Illinois Tool Works, Inc. v. MOC Products Co., Inc., No. 09CV1887 JLS (MDD), slip op. (S.D. Cal. June 24, 2013).
In Illinois Tool Works, the court rejected every Defendant’s challenge to the jury’s award of lost profits and reasonable royalties on both accused and convoyed products. Without saying as much, the court apparently took to heart the notion that the risk of a lack of certainty on the amount of damages falls on the infringer and not on the patent owner.
A jury found Defendant liable for direct infringement, awarding Plaintiff $4.4 Million in lost profits and a reasonable royalty of $1.1 Million. Id. at 1-2. Defendant moved for a new trial on damages. Id. at 2.
First, Defendant argued at least three products were substantially similar to the patented tool and competed in the same market, thus eliminating the second Panduit factor (the absence of acceptable non-infringing substitutes). Id. at 27-28. Defendant emphasized Plaintiff’s own expert, Christopher Barry, estimated Plaintiff would have captured at best 50% of Defendant’s sales because of acceptable alternatives. Id. at 28.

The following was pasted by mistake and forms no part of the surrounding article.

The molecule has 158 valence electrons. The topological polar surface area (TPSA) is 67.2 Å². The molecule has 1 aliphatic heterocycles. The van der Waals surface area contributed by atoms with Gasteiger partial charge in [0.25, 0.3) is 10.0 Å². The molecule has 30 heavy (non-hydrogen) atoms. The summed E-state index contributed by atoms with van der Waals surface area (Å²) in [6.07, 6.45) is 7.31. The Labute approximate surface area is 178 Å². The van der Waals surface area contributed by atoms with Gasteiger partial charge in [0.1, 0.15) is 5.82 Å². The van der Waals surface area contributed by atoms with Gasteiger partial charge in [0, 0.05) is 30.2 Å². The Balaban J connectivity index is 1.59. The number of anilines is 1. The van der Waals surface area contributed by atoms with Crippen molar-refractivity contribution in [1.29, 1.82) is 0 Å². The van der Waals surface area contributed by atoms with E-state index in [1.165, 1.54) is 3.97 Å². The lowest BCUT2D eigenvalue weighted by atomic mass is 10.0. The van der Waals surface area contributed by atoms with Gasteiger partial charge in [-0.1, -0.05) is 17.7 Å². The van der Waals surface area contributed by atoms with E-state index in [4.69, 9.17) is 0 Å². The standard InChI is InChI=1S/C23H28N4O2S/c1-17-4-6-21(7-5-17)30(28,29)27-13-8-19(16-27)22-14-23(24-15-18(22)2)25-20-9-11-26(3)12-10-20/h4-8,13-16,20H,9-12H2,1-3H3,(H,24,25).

The court concluded the jury could have credited Plaintiff’s evidence that the alternatives put forward by Defendant were not acceptable, non-infringing substitutes because they did not have the same key features as the patented products. Id. at 29. Barry’s concession that inferior products might still capture 50% of the market was “not inconsistent with the Panduit analysis.” Id. at 30.
Second, Defendant argued there was no evidence to support a lost-profits award for (convoyed) products sold for use with the infringing tools. Id. Rejecting this argument, the court found that Plaintiff’s 50% reduction for any products used with non-infringing tools was adequate to account for market imperfections. Id.
First, Defendant argued the jury erred by awarding a reasonable royalty in excess of the cost of designing around the patent-in-suit. Id. at 32. Defendant argued that its design-around cost would be a mere $0.03 to manufacture, and it would not have paid millions of dollars in royalties. The court disagreed, concluding Defendant’s non-infringing product did not have all of the features of the patented tool. Under Georgia-Pacific, the jury was entitled to consider the unique advantages of the patented tool. Id. at 33.
Second, Defendant argued there was no basis for an award of royalties on a non-patented (convoyed) product sold with the infringing tool. Id. at 33. The court rejected the argument, saying that, despite an absence of analogous royalty agreements, Georgia-Pacific allows the jury to consider the value of patent as a generator of sales of non-infringing items. Id.
The court also denied Defendant’s motion for a new trial on damages when it concluded the jury’s split between lost profits and reasonable royalties was defensible. Id. at 34.